According to experts antibodies depend on how healthy the immune system is. The same level of infection can lead to different levels of antibodies being produced in different people. The same will depend upon on a person’s age, comorbidities. The healthier a person, the better the chances of producing antibodies.

Explaining how much of antibodies can be considered enough, Dr PS Narang said,

As far as patients are concerned, getting antibodies check is not necessary, we should be able to develop good antibodies against the virus after the two doses of vaccine – whether it is Covaxin or Covishield. But after taking the vaccination, it is not the time to relax, it is time to keep the mask on, maintain social distance and follow all COVID appropriate behaviour. Lot of people think, if the total of antibodies in their body is high it is nice, but it is important to know out of that total, how many are the ones that actually protect you from the virus. We need those antibodies that will end up protecting us from the virus. We need more of neutralising antibodies as they are effective in preventing the virus.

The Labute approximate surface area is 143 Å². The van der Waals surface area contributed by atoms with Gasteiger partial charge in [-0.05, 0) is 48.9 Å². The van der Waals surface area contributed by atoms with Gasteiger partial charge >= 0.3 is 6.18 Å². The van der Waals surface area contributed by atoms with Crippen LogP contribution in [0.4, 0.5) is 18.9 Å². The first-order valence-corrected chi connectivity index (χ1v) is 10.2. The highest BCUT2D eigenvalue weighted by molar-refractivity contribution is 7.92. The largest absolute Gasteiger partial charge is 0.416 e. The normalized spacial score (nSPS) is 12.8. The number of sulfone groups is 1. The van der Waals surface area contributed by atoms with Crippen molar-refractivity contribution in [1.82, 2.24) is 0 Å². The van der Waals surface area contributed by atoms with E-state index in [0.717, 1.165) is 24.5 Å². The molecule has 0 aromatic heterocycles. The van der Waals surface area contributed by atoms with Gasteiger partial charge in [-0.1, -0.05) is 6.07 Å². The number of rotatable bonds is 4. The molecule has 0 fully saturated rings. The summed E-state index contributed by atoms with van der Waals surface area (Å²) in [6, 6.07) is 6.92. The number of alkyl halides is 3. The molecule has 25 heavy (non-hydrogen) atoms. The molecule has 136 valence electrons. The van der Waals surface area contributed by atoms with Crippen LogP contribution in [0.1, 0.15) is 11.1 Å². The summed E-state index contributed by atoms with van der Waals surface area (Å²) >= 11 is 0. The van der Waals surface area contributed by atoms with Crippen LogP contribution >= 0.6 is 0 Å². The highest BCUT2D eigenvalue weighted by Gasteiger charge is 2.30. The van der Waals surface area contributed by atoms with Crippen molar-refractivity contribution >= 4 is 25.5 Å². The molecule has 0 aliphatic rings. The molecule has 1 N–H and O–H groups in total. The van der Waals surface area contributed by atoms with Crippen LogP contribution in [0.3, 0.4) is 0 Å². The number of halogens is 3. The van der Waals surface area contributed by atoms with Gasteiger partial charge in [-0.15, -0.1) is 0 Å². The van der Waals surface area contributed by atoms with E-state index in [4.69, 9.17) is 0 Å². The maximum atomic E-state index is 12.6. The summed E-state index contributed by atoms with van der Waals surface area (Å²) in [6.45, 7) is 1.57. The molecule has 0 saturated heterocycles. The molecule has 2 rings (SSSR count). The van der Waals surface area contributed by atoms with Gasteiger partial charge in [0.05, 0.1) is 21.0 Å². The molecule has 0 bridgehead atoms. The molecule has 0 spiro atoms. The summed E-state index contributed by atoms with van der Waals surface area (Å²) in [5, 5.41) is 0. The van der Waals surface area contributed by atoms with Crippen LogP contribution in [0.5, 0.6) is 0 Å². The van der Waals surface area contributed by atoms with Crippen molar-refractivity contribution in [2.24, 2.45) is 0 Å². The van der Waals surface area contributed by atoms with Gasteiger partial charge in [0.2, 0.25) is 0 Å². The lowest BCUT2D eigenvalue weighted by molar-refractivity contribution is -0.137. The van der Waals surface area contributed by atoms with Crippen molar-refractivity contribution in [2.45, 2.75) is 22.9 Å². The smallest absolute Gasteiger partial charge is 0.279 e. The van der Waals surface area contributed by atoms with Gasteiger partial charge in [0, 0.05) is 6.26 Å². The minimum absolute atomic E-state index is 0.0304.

Why Do Reinfections Happen Despite Antibodies?

Experts explain that if the virus load that someone has contracted is really high, then even the presence of a good amount of antibodies cannot provide protection against the infection –  be it natural antibodies or vaccine acquired antibodies. This was the case seen in doctors who  recently lost their lives due to COVID despite getting vaccinated.

It is also said that the load is directly proportional to the exposure, meaning, the more time one spends in the presence of the virus, the higher the virus load is be going to be.

The chances are that reinfections will not be severe but one cannot let the guard down. So, wear a N95 mask or double mask and maintain social distance.

Talking about the tests available for the individuals to know the antibodies in their body,
Dr Pradeep Suri added,

The gold standard still remains the neutralising antibodies in the body. One can go for spike antibody test. But we haven’t come up with the good number or ball-mark figure that we put to these tests because of two factors – a. we don’t have enough published data, b. the same spike antibodies across different platforms are not harmonised or standardised.

So should one go for the antibody tests or not, highlighting that answer, Kartik Cherabuddi, Associate Professor for Infectious Disease and Global Medicine, University of Florida said.